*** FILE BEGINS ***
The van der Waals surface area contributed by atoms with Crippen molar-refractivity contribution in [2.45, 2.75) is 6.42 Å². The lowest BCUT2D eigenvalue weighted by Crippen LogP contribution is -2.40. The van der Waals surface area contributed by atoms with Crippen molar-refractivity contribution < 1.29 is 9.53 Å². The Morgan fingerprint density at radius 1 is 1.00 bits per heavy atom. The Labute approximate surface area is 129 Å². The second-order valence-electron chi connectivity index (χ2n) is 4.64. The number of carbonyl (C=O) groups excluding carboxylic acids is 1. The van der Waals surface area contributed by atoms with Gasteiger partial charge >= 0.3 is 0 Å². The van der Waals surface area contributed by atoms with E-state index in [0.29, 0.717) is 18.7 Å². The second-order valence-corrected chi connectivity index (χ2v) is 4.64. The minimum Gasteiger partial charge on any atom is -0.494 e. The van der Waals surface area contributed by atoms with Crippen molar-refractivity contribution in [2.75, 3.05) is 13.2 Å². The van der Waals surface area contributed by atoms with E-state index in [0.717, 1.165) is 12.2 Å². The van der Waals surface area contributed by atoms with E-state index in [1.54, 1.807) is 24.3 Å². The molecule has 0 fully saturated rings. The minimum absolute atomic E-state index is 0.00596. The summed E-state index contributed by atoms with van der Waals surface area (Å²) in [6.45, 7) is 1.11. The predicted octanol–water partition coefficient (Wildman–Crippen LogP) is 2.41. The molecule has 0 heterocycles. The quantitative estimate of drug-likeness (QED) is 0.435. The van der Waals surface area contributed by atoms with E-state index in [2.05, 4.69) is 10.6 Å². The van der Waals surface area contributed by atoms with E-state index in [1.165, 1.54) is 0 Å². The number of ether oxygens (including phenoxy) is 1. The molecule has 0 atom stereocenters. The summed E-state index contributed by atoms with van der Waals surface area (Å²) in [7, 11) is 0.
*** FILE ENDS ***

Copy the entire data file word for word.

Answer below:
The van der Waals surface area contributed by atoms with Crippen molar-refractivity contribution in [2.45, 2.75) is 6.42 Å². The lowest BCUT2D eigenvalue weighted by Crippen LogP contribution is -2.40. The van der Waals surface area contributed by atoms with Crippen molar-refractivity contribution < 1.29 is 9.53 Å². The Morgan fingerprint density at radius 1 is 1.00 bits per heavy atom. The Labute approximate surface area is 129 Å². The second-order valence-electron chi connectivity index (χ2n) is 4.64. The number of carbonyl (C=O) groups excluding carboxylic acids is 1. The van der Waals surface area contributed by atoms with Gasteiger partial charge >= 0.3 is 0 Å². The van der Waals surface area contributed by atoms with E-state index in [0.29, 0.717) is 18.7 Å². The second-order valence-corrected chi connectivity index (χ2v) is 4.64. The minimum Gasteiger partial charge on any atom is -0.494 e. The van der Waals surface area contributed by atoms with Crippen molar-refractivity contribution in [2.75, 3.05) is 13.2 Å². The van der Waals surface area contributed by atoms with E-state index in [0.717, 1.165) is 12.2 Å². The van der Waals surface area contributed by atoms with E-state index in [1.54, 1.807) is 24.3 Å². The molecule has 0 fully saturated rings. The minimum absolute atomic E-state index is 0.00596. The summed E-state index contributed by atoms with van der Waals surface area (Å²) in [6.45, 7) is 1.11. The predicted octanol–water partition coefficient (Wildman–Crippen LogP) is 2.41. The molecule has 0 heterocycles. The quantitative estimate of drug-likeness (QED) is 0.435. The van der Waals surface area contributed by atoms with E-state index in [2.05, 4.69) is 10.6 Å². The van der Waals surface area contributed by atoms with E-state index in [1.165, 1.54) is 0 Å². The number of ether oxygens (including phenoxy) is 1. The molecule has 0 atom stereocenters. The summed E-state index contributed by atoms with van der Waals surface area (Å²) in [7, 11) is 0.